The statement goes on to say that due to race not being part of the admissions process, it is difficult to change low enrollment for African-American and other underrepresented students and calls for a return to affirmative action.

“That is why all 10 UC chancellors and the UC system’s president have submitted friend-of-the-court briefs in support of affirmative action in two recent cases taken up by the U.S. Supreme Court,” Montero said in the statement.

California used race, sex or ethnicity as a factor in admission into state government institutions, including colleges and universities, up until 1996 when Proposition 209 effectively banned this practice.

After 1996, enrollment for African-American and Latinos specifically at UCLA quickly dropped, according to an article published by NPR. The U.S. Supreme Court recently debated whether or not affirmative action is constitutional, citing two states where it was banned: Michigan and California. Although arguments have been heard, there has been no final ruling released by the Supreme Court.

Since 1993, the two biggest ethnic/racial groups enrolled at CSUN are white and Latina/o, with Latinas/os surpassing white student enrollment this year at 14,553 – an all-time high in Latina/o enrollment, with white students at 10,432, according to the Office of Institutional Research.

Thomas Kollie, 21, junior art major, is an African-American at CSUN that works in the EOP department as an office assistant/mentor. He was a high school student at Dorsey High School.

“I don’t know the exact reason (for the drop in African-American enrollment) but I would relate it back to the San Fernando Valley State issues when we had to fight just to get here,” he said, referring to the founding of ethnic studies courses and departments such as Chicana/o studies and Pan-African studies.

He, like many students and faculty, have noticed the low African-American presence on campus. But a good way to fix this, Kollie said, is to continue to build the mentor-mentee relationship that encourages college enrollment and attainment. Additionally, he advocates for more ethnic solidarity and unity for this issue, among others.

“I think it should be unified and togetherness,” Kollie said. “I think that’d be great. I think it would bring back some things that used to happen, like the type of movements that used to happen.”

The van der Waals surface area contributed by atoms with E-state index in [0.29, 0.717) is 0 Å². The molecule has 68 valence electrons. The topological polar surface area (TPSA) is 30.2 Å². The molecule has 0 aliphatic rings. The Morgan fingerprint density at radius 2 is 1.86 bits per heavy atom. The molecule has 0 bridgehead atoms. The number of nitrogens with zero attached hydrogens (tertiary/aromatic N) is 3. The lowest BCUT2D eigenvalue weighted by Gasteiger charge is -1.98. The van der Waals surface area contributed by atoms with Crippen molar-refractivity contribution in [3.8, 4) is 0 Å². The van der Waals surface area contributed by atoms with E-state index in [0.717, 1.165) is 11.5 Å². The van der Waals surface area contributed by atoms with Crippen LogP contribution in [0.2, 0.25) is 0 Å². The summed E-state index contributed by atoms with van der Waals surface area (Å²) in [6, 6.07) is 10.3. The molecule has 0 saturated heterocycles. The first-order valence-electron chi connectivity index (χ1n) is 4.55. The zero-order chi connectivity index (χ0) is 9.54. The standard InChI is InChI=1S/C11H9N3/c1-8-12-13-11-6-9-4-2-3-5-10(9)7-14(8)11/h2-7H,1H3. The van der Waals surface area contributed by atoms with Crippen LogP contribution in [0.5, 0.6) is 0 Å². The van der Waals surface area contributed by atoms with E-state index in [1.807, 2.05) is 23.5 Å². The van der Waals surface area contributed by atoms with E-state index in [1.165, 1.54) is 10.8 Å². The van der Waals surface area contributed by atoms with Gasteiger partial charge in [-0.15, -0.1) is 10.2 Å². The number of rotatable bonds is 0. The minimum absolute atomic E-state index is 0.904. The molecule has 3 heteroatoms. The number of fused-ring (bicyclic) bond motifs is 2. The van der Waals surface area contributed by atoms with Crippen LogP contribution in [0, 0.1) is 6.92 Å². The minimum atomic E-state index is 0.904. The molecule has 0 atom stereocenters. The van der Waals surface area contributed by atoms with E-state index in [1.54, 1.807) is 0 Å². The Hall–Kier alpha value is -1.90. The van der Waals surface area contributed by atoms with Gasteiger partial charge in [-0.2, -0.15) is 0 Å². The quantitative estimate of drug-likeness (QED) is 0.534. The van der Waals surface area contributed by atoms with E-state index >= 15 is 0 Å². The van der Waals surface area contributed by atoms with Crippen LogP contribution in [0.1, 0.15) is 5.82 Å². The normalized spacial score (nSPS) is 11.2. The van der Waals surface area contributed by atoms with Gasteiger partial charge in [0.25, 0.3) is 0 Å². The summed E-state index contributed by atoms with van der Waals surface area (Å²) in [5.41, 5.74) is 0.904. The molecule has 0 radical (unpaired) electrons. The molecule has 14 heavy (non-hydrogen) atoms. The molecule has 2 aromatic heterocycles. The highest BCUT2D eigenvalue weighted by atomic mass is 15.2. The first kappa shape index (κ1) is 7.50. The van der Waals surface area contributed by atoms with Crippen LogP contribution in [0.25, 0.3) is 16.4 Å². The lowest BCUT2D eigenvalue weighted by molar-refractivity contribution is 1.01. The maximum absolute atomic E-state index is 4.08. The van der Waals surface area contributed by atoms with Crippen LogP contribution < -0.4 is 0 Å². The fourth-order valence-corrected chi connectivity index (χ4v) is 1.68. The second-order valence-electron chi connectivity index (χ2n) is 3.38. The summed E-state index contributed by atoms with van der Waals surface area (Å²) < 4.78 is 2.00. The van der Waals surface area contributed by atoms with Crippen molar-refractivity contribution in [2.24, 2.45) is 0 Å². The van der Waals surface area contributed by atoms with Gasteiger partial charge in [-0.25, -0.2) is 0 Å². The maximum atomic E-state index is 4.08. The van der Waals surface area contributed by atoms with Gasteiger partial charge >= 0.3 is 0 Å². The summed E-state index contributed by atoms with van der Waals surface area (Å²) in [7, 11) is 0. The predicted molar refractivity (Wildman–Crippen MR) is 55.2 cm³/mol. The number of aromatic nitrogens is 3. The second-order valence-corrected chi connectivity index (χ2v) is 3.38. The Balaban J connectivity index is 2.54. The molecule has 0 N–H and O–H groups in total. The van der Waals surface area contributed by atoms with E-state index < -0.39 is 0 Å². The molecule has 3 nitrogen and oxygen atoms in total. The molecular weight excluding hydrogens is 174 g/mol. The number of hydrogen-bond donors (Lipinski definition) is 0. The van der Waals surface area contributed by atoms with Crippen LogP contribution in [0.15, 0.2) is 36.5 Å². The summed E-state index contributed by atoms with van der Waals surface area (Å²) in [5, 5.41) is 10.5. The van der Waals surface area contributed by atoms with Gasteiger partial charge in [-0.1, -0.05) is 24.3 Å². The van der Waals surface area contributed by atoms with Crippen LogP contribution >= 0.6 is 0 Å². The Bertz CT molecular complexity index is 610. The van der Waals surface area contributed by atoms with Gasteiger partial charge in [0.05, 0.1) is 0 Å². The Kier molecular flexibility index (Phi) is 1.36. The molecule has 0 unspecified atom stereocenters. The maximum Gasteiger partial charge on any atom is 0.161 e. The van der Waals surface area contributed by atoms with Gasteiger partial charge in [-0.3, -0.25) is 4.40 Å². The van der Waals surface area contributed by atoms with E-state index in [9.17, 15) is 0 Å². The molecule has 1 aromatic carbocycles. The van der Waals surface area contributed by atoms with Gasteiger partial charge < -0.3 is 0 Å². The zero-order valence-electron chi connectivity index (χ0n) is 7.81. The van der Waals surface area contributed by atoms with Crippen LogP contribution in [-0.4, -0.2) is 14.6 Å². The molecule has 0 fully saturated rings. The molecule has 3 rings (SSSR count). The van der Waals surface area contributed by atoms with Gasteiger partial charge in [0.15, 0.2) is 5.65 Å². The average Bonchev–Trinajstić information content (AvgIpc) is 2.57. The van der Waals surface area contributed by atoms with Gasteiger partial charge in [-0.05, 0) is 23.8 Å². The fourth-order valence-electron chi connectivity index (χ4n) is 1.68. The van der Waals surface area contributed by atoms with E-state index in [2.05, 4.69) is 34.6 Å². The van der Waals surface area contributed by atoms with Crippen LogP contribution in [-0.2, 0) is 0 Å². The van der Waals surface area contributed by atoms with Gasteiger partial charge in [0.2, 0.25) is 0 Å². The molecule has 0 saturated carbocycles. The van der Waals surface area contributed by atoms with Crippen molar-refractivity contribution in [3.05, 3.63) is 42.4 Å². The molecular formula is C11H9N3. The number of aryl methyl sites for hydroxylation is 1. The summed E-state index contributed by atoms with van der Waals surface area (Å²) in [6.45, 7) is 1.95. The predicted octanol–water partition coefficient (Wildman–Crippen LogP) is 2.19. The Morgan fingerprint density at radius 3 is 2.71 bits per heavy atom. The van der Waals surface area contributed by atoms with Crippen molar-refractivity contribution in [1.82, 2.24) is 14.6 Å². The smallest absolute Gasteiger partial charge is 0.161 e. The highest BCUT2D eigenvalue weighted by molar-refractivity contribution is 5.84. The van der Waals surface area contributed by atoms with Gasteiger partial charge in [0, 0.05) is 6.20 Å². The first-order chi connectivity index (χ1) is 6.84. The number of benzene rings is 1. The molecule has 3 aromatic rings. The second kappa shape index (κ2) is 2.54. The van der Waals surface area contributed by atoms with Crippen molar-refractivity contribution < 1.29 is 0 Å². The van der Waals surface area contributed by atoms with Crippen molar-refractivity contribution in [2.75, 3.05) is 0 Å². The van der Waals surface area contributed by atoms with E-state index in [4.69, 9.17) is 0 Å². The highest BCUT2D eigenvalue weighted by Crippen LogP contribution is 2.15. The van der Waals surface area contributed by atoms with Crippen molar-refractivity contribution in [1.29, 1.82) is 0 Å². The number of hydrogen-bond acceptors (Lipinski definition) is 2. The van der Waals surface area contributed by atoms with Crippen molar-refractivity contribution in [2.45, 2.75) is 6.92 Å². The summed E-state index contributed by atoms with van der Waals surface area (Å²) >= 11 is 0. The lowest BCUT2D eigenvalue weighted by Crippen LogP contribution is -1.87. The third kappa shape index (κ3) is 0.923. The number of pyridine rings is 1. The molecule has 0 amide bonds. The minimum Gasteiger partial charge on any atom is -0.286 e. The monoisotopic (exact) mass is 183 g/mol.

Black colleges and a disconnection with culture

EOP at CSUN has been actively focusing on students that meet the criteria of being in financial need, that are part of historically underrepresented communities, that meet family income guidelines and students that are first-generation at college.

“Because the populations in California have grown so much over the last decade, we are also now looking for first generation-type students,” said José Luis Vargas, director of EOP. “It’s not the official criteria, but that’s another element that we look at. That’s fairly recent. For about the last five, seven years. The program has been around for 43 years.”

In addition to actively going out to search for qualifying students, EOP also integrates students into transitional programs, typically for six weeks, to prepare new students for the college experience.

In spite of higher education budget cuts, funding for CSUN’s EOP grants have remained steady at $1,706,698 per year for the last nine years, according to Sharon Eichten, associate vice president of Budget Planning and Management.

But low African-American enrollment may mean something else, according to Vargas. More historically black colleges have been concentrating on college recruitment here in California. Although, as mentioned in an article published by KCRA, even these historically black colleges have also experienced a decline in enrollment.

“The whole issue of black students in higher education is such a topic of conversation in higher education in general, you have institutions all over the country recruiting black students…” he said.

Ratcliff suggests that there also might be a lack of connection between incoming students and overall college curriculum. If more classes were to focus on African-American issues, and focused on cultural connections, there might be an improvement in enrollment and retention.

“I ask my students when they get here, how many have taken a class where you learn about African-Americans and most of them have never taken one,” Ratcliff said.  “They are very disconnected from their own culture and own identity… I would think it would be a good thing about teaching them about themselves, just to love themselves. It’s kind of corny but it’s an important thing that young people don’t really get when they come here.”